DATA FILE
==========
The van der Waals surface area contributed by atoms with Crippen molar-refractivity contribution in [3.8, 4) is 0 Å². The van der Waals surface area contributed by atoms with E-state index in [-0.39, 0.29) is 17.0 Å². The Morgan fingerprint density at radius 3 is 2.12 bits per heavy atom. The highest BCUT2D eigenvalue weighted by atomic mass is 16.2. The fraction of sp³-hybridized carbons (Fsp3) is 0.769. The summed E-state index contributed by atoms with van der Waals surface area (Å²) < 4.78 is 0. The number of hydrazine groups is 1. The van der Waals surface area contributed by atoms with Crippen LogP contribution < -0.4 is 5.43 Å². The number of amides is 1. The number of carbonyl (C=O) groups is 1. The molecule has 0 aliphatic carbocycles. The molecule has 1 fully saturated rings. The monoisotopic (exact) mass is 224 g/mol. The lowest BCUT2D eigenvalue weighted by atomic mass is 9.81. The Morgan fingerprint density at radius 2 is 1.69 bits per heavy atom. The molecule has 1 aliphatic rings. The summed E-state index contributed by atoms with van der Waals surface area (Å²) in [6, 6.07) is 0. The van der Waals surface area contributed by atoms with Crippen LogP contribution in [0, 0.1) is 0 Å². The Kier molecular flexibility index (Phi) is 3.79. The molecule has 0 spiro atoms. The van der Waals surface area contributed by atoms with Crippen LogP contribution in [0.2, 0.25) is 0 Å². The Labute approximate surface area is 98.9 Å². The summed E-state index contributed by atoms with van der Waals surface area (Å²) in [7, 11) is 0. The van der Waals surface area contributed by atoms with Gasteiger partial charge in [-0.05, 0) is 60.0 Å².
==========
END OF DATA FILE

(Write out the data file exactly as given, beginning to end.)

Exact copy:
The van der Waals surface area contributed by atoms with Crippen molar-refractivity contribution in [3.8, 4) is 0 Å². The van der Waals surface area contributed by atoms with E-state index in [-0.39, 0.29) is 17.0 Å². The Morgan fingerprint density at radius 3 is 2.12 bits per heavy atom. The highest BCUT2D eigenvalue weighted by atomic mass is 16.2. The fraction of sp³-hybridized carbons (Fsp3) is 0.769. The summed E-state index contributed by atoms with van der Waals surface area (Å²) < 4.78 is 0. The number of hydrazine groups is 1. The van der Waals surface area contributed by atoms with Crippen LogP contribution < -0.4 is 5.43 Å². The number of amides is 1. The number of carbonyl (C=O) groups is 1. The molecule has 0 aliphatic carbocycles. The molecule has 1 fully saturated rings. The monoisotopic (exact) mass is 224 g/mol. The lowest BCUT2D eigenvalue weighted by atomic mass is 9.81. The Morgan fingerprint density at radius 2 is 1.69 bits per heavy atom. The molecule has 1 aliphatic rings. The summed E-state index contributed by atoms with van der Waals surface area (Å²) in [6, 6.07) is 0. The van der Waals surface area contributed by atoms with Crippen LogP contribution in [0, 0.1) is 0 Å². The Kier molecular flexibility index (Phi) is 3.79. The molecule has 0 spiro atoms. The van der Waals surface area contributed by atoms with Crippen LogP contribution in [0.2, 0.25) is 0 Å². The Labute approximate surface area is 98.9 Å². The summed E-state index contributed by atoms with van der Waals surface area (Å²) in [7, 11) is 0. The van der Waals surface area contributed by atoms with Gasteiger partial charge in [-0.05, 0) is 60.0 Å².